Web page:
Bezos: “Alexa, buy me something from Whole Foods”
Alexa: “Buying Whole Foods”
— Jeff Lewis (@ChicagoPhotoSho) on Twitter
When local small-business success story Pet Food Express wanted to open in a blighted, long-vacant building on Lombard Street, pet stores as far away as Pacifica formed a coalition to stop them. At community meetings, owner after owner talked about the adverse effect a “chain” would have on their livelihood, but what struck me was that not one of them mentioned the elephant in the room — online sales — and in particular the biggest elephant of them all, Amazon.com.
In 1995, 31-year-old Jeff Bezos realized that a year after the first browser appeared, the Internet was growing at an annual rate of 2,300 percent. When Bezos launched Amazon, 16 million people were online. In 2017, that number is more than 3.6 billion. Bezos had one goal in mind: Grow fast and grow big. He almost arbitrarily settled on selling books. That year, Americans bought nearly $20 billion worth of books, with Barnes & Noble and Borders Group claiming over a quarter of the market, followed by independent shops eking out a fifth of the sales, with supermarkets, book clubs, and others taking the crumbs.
Perhaps Bezos’s smartest move was his ability to use to his great advantage a 1992 Supreme Court ruling (Quill Corp. v. North Dakota), which exempted retailers from charging sales tax in states without a physical presence. For years, he avoided collecting hundreds of millions of dollars, which helped Amazon put a large nail in the book business coffin. Two decades ago there were 4,000 independent bookstores in the United States; today, fewer than half of those remain. Like the cartoon where the small fish is eaten by the medium fish and the medium fish is swallowed by a shark, the two chains responsible in part for the demise of independents saw Amazon take a near-lethal bite: Borders declared bankruptcy in 2011 and Barnes & Noble has closed thousands of stores.
Today, Amazon sells everything on the planet, usually cheaper than brick and mortar stores and, if you’re a Prime member, with free shipping. I’d love to say I always support the small local business, but I can’t because, like most Americans, I have an Amazon addiction. Sometimes the stores are at fault, like when I went to a local hardware store to buy an arbor for my garden and the clerk stared blankly at me and said, “We get those in March and they’re sold out.” I was startled. “Isn’t that a summer item?” She shrugged her shoulders. “We get them in March…” So I logged on to AmazonSmile (a site where Amazon makes a donation to your favorite charity for every purchase) and found about 50 different arbors to choose from, with free delivery to my door, of course.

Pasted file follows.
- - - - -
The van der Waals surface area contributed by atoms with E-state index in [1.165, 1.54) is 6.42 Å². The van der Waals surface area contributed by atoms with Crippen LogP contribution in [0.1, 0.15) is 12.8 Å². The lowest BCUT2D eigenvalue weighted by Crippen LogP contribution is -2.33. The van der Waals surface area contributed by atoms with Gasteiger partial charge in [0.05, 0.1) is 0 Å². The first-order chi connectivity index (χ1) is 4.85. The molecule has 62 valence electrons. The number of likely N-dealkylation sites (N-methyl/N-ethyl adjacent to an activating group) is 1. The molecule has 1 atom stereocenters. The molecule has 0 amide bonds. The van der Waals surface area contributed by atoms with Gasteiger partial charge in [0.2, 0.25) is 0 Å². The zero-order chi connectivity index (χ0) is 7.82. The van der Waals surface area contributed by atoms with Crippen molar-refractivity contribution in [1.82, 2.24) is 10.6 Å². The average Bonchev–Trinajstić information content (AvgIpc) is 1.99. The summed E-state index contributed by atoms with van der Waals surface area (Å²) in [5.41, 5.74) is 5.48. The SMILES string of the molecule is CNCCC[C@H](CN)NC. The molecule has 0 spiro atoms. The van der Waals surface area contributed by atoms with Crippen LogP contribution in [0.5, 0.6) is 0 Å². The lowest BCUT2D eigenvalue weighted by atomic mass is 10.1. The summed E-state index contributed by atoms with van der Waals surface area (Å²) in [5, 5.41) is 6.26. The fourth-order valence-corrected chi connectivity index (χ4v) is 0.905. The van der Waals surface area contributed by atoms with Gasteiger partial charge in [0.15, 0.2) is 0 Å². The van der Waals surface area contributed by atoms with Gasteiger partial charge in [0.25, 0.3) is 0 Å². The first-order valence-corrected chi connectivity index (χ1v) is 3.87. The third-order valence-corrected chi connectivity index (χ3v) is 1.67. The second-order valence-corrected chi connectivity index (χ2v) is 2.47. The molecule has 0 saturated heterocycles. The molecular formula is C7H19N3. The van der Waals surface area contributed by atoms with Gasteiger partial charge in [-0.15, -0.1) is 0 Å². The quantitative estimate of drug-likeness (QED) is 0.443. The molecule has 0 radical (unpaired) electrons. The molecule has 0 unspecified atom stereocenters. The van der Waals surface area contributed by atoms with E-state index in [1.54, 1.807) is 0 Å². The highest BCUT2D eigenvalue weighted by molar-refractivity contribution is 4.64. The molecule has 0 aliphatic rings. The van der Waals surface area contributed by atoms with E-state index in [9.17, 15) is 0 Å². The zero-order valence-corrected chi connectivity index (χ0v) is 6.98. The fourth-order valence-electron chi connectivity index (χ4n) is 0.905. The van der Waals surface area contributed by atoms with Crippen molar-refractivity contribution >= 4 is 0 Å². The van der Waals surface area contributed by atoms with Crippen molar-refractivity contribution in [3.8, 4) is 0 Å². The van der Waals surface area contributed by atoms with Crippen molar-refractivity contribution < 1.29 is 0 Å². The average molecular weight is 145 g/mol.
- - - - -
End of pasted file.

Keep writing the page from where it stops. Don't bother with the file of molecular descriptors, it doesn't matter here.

Then there’s the convenience factor. When I wanted to make mashed potatoes the next day for a recipe I was testing, I realized my peeler was too dull to do the job. It was 100 degrees and I didn’t feel like braving the outdoors, so I ordered one on Amazon for $5.95 and it was delivered free the next morning.
The only thing I don’t order on Amazon is groceries — they have them, but I like to pick out my own produce. Bezos, realizing this chink in the armor of his world domination plan, announced in June that Amazon would buy Whole Foods for $13.7 billion. Turns out just 1.4 percent of groceries are purchased online, according to Yahoo Finance. If approved, it would be Amazon’s largest acquisition ever and give it a huge offline footprint — something that should scare the bejesus out of mom and pop grocers and large chains like Safeway alike. One of the strongest weapons in Amazon’s arsenal is that they don’t care if they lose money, because they have it to lose. Until recently, Amazon had never shown a profit, yet analysts believed in Bezos so much the stock hit $1,000 per share, making Bezos the second-richest person in the world after Bill Gates, with a net worth in the $75 billion range.
Now California congressman Ro Khanna says the deal deserves closer examination. “The main problem is it is going to hurt local grocery stores,” Khanna, whose district includes much of Silicon Valley, said on CNBC’s Squawk on the Street, because they can “engage in low-cost pricing and it is also going to put pressure on wages.”
He pointed to Walmart, which has a 22 percent share of the American grocery business, and the negative impact it’s had on regional stores. Amazon and Whole Foods could force them to reduce wages to keep up, which could stifle the battle for a $15 minimum wage. Perhaps even more frightening is Amazon’s ability to replace cashiers with hundreds of surveillance sensors that can identify items and bill a customer’s account, something they’re already doing at an Amazon-owned grocery store in Seattle.
While Khanna’s desire to scrutinize the Amazon-Whole Foods deal looks good on paper, it may be too little too late. Amazon has been allowed to grow unfettered for years, taking out brick-and-mortar retailers with broad strokes of its mammoth trunk. The harsh reality is that you can’t push the elephant out of the room when it’s already too big to fit through the door.